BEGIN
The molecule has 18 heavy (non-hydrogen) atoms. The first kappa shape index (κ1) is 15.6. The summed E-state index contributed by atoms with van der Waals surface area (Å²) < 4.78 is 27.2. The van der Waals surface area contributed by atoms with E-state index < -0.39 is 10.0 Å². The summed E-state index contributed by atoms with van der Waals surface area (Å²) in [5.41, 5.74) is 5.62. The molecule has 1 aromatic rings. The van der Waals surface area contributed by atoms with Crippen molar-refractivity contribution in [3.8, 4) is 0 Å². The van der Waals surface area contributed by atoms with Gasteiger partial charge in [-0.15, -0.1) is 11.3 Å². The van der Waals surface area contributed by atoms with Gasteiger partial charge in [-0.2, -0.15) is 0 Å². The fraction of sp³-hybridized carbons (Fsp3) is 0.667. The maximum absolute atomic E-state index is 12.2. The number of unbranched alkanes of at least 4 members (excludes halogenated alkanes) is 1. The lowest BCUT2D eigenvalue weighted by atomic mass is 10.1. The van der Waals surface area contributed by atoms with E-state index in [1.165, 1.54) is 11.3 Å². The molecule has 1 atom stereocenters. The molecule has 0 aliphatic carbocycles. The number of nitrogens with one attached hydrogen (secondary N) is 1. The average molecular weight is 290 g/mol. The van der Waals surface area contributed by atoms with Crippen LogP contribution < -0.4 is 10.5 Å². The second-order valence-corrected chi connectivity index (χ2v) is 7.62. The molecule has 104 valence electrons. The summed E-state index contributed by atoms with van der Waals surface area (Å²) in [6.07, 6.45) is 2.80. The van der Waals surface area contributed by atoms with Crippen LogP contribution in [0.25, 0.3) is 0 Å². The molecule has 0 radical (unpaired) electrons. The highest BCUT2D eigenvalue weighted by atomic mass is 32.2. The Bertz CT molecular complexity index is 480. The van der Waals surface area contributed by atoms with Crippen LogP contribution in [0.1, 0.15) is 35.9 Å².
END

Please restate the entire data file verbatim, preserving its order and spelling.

The molecule has 18 heavy (non-hydrogen) atoms. The first kappa shape index (κ1) is 15.6. The summed E-state index contributed by atoms with van der Waals surface area (Å²) < 4.78 is 27.2. The van der Waals surface area contributed by atoms with E-state index < -0.39 is 10.0 Å². The summed E-state index contributed by atoms with van der Waals surface area (Å²) in [5.41, 5.74) is 5.62. The molecule has 1 aromatic rings. The van der Waals surface area contributed by atoms with Crippen molar-refractivity contribution in [3.8, 4) is 0 Å². The van der Waals surface area contributed by atoms with Gasteiger partial charge in [-0.15, -0.1) is 11.3 Å². The van der Waals surface area contributed by atoms with Gasteiger partial charge in [-0.2, -0.15) is 0 Å². The fraction of sp³-hybridized carbons (Fsp3) is 0.667. The maximum absolute atomic E-state index is 12.2. The number of unbranched alkanes of at least 4 members (excludes halogenated alkanes) is 1. The lowest BCUT2D eigenvalue weighted by atomic mass is 10.1. The van der Waals surface area contributed by atoms with E-state index in [1.165, 1.54) is 11.3 Å². The molecule has 1 atom stereocenters. The molecule has 0 aliphatic carbocycles. The number of nitrogens with one attached hydrogen (secondary N) is 1. The average molecular weight is 290 g/mol. The van der Waals surface area contributed by atoms with Crippen LogP contribution < -0.4 is 10.5 Å². The second-order valence-corrected chi connectivity index (χ2v) is 7.62. The molecule has 104 valence electrons. The summed E-state index contributed by atoms with van der Waals surface area (Å²) in [6.07, 6.45) is 2.80. The van der Waals surface area contributed by atoms with Crippen LogP contribution in [0.25, 0.3) is 0 Å². The molecule has 0 radical (unpaired) electrons. The highest BCUT2D eigenvalue weighted by atomic mass is 32.2. The Bertz CT molecular complexity index is 480. The van der Waals surface area contributed by atoms with Crippen LogP contribution in [0.1, 0.15) is 35.9 Å².